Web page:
Camera Nitty Gritty - Part 11 - Microscopy and defying the Megapixel Myth

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In part 1 of this series, Steve Litchfield looked at exposed camera glass on some phone models and investigated whether scratches really make a difference. In part 2, he investigated the pros and cons of LED/dual-LED/Xenon flashes in camera phones - does Xenon or dual LED flash make that much difference? In part 3, he investigated the fabled 'Megapixel myth' with an objective eye. In part 4, he focussed on the difference between good and poor optics (at the same camera resolution) and in part 5, he pitched all the top smartphone cameras head to head, in detail. In part 6, AAS guest writer Dirk Snoyt took up the theme of camera phone flash research and got all technical on the theme of colours... In part 7, I returned with a look at the difference optical zoom makes and ask the question "Is it better to have optical zoom or just much higher resolution?" Part 8 looked at phone camera video capture potential and part 9 looked at video focussing differences in Nokia's Nseries. Part 10 looked at the difference sensor and aperture size can make, for both stills and video.

In this, part 11, Steve looks at a specific positive from the presence of large numbers of megapixels and discovers yet another use for your smartphone.

Defying the Myth

OK, so I already disproved the 'Megapixel Myth', to whit, for every day photography you really don't need more than about three megapixels - there are more important factors to worry about (see the feature parts above) in terms of achieving better photo quality.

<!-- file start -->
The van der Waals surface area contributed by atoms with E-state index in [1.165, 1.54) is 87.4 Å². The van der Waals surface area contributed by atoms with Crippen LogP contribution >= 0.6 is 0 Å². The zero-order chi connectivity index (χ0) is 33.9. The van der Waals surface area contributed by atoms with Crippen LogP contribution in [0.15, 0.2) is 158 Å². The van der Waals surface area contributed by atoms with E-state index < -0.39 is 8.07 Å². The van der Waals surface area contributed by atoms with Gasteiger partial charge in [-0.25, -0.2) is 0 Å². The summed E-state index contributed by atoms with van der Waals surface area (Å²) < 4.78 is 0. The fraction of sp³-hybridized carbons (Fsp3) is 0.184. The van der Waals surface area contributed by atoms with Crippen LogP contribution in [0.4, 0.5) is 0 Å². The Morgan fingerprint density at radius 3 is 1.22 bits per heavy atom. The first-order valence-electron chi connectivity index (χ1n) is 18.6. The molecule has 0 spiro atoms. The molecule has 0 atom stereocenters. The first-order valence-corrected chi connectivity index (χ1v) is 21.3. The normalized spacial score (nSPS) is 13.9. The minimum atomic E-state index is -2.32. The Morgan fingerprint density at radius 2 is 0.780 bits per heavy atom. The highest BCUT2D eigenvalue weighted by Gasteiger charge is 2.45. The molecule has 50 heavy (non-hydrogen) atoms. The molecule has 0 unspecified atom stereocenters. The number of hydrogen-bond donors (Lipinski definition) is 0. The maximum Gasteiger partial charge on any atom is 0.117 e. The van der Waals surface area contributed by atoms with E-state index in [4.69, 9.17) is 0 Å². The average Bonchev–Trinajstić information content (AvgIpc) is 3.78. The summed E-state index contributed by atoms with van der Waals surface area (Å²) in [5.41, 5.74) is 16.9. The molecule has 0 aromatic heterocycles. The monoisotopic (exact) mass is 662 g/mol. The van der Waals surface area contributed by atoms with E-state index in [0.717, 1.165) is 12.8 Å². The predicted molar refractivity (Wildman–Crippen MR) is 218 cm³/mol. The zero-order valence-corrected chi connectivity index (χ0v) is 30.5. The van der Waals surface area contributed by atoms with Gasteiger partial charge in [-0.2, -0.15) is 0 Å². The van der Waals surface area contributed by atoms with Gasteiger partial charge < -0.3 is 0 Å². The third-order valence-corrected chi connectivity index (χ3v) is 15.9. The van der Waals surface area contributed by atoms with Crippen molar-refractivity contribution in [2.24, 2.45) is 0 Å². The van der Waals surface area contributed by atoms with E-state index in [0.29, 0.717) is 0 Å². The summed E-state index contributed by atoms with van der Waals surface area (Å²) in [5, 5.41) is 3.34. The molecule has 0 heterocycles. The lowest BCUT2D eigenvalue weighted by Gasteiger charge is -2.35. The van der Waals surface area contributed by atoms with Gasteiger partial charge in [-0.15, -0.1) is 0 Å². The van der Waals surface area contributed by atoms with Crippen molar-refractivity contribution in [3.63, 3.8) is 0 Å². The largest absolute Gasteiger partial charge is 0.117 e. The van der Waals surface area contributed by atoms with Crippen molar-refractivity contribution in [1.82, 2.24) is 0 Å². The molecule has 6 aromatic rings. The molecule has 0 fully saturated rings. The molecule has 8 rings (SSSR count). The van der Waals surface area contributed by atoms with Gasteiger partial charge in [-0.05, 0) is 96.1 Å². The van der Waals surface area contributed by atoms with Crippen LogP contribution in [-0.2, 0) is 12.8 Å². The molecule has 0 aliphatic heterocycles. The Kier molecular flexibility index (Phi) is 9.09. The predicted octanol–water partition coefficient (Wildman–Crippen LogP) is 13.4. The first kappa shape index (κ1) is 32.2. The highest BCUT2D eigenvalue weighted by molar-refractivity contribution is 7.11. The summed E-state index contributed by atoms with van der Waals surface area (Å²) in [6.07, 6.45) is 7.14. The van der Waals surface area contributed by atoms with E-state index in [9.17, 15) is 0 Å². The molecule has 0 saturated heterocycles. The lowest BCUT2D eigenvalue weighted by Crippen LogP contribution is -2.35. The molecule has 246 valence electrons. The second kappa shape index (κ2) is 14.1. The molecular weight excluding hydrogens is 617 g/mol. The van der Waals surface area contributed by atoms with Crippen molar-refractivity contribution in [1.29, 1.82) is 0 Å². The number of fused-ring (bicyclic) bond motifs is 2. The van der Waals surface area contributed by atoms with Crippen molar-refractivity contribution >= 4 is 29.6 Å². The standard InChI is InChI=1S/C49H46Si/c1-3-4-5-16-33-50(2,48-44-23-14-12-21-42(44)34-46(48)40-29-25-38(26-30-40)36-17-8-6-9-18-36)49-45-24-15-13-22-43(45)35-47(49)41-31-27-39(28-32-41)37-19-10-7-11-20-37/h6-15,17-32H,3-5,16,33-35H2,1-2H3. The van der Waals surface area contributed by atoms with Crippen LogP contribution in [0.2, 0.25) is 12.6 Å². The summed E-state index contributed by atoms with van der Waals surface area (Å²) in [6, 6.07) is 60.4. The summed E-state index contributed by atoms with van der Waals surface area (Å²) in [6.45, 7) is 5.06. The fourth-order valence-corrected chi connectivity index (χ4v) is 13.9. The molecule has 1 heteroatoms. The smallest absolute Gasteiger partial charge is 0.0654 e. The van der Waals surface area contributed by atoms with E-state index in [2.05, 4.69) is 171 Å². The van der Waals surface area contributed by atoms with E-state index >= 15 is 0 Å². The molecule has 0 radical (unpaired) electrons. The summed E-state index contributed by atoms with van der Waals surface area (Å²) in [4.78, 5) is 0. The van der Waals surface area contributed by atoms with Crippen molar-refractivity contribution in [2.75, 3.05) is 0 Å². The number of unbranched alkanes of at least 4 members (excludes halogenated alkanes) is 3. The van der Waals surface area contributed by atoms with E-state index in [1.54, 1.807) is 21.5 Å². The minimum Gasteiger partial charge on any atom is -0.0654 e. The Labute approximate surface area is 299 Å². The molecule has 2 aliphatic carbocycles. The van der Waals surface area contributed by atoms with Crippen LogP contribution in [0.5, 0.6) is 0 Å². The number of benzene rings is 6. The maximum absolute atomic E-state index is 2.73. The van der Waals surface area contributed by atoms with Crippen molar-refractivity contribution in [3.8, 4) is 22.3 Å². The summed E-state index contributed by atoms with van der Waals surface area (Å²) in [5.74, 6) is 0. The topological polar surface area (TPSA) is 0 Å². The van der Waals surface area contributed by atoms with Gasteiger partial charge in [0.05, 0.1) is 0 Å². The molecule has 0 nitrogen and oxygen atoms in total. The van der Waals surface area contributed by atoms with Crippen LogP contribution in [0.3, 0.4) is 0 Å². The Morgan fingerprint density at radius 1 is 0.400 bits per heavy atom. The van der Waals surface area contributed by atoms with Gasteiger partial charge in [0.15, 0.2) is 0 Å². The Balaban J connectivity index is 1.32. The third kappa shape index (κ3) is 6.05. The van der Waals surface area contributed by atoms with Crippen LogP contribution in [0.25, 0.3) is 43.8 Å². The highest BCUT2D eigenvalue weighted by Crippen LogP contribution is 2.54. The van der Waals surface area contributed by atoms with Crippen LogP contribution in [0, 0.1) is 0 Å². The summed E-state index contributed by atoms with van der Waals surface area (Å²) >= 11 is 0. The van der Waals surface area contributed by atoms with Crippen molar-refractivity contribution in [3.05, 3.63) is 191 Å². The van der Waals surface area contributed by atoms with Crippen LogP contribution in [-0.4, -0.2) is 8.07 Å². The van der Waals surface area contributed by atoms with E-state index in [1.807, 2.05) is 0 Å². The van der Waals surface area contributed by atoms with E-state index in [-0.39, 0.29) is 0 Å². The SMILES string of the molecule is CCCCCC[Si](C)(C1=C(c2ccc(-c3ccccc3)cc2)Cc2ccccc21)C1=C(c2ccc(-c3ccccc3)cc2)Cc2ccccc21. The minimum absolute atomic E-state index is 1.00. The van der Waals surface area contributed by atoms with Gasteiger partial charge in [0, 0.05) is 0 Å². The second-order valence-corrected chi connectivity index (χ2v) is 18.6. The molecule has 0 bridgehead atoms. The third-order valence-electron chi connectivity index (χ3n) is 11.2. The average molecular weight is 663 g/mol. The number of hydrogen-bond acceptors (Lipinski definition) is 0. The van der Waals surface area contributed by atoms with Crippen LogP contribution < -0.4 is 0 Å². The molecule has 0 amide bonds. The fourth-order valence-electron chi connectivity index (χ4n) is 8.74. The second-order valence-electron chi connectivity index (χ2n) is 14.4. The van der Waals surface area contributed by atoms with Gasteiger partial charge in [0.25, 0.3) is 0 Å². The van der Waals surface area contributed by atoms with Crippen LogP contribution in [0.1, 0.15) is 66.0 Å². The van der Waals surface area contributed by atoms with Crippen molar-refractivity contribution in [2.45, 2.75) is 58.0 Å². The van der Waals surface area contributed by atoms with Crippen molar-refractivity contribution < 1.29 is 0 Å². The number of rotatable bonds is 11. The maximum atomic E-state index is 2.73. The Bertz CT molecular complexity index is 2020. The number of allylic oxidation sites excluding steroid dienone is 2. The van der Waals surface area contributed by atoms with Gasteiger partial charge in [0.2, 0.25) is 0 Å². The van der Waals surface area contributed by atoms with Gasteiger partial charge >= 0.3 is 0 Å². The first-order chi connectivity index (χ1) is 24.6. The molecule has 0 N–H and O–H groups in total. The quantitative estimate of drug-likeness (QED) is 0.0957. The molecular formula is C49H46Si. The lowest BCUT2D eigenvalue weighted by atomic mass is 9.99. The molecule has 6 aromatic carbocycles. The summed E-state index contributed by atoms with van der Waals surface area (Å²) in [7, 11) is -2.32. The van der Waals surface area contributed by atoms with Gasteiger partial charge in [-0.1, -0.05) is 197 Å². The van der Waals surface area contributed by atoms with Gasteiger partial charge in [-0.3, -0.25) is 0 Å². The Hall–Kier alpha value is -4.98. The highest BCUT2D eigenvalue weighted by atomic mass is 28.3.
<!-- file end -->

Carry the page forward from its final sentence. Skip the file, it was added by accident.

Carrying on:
However. One of the advantages of having a phone camera that can shoot, for example, at 8 megapixels (as on the Samsung INNOV8 used for the pictures on this page) is that it's quite practical to shoot a wide scene and then pluck the bit you really wanted out of it, without sacrificing quality too much. So, to take a real world example, here's a 8mp image shot on the INNOV8 in reasonable light (late afternoon in the summer):

Car park example 1

No, obviously, this is a static shot and in real life you'd probably be looking at a large group of people and opting to pick out a smaller group etc. But for some reason people see me coming with a phone camera and run away screaming. So parked cars will have to do for the example. The photo above, at full resolution, is 8 megapixels, i.e. 3264 by 2448 pixels. Impressive. Entirely wasted though if all I wanted was a photo of the car park. 

BUT. Let's assume I'd taken this earlier and now decided that it was the red car I was interested in. With megapixels to spare, coming out of my ears, I crop this image down to 2 megapixels, i.e. the same common 1600 by 1200 resolution seen on an awful lot of average camera phones these days. Still a respectable resolution. And here's how the photo now looks:

Car park example 2

If we had taken the same original photo with a 2 megapixel camera, the cropped image would now look like:

Car park example 3

Quite a dramatic difference. And all because I had the spare megapixel capacity. In fact, with even 2 megapixels being more than enough for a decent web image, I can even crop further on my original 8mp to 2mp photo, to get to just the car, at roughly 0.3 megapixels:

Car park example 1

At roughly VGA size, this isn't going to look good enough when printed, but it's crisp and quite good enough for putting up on the Internet or including on a DVD, should that have been my objective. Now go back and compare this close-up of the red car with the original wide shot at 8mp and you can hopefully see the value in having pixels and detail to spare.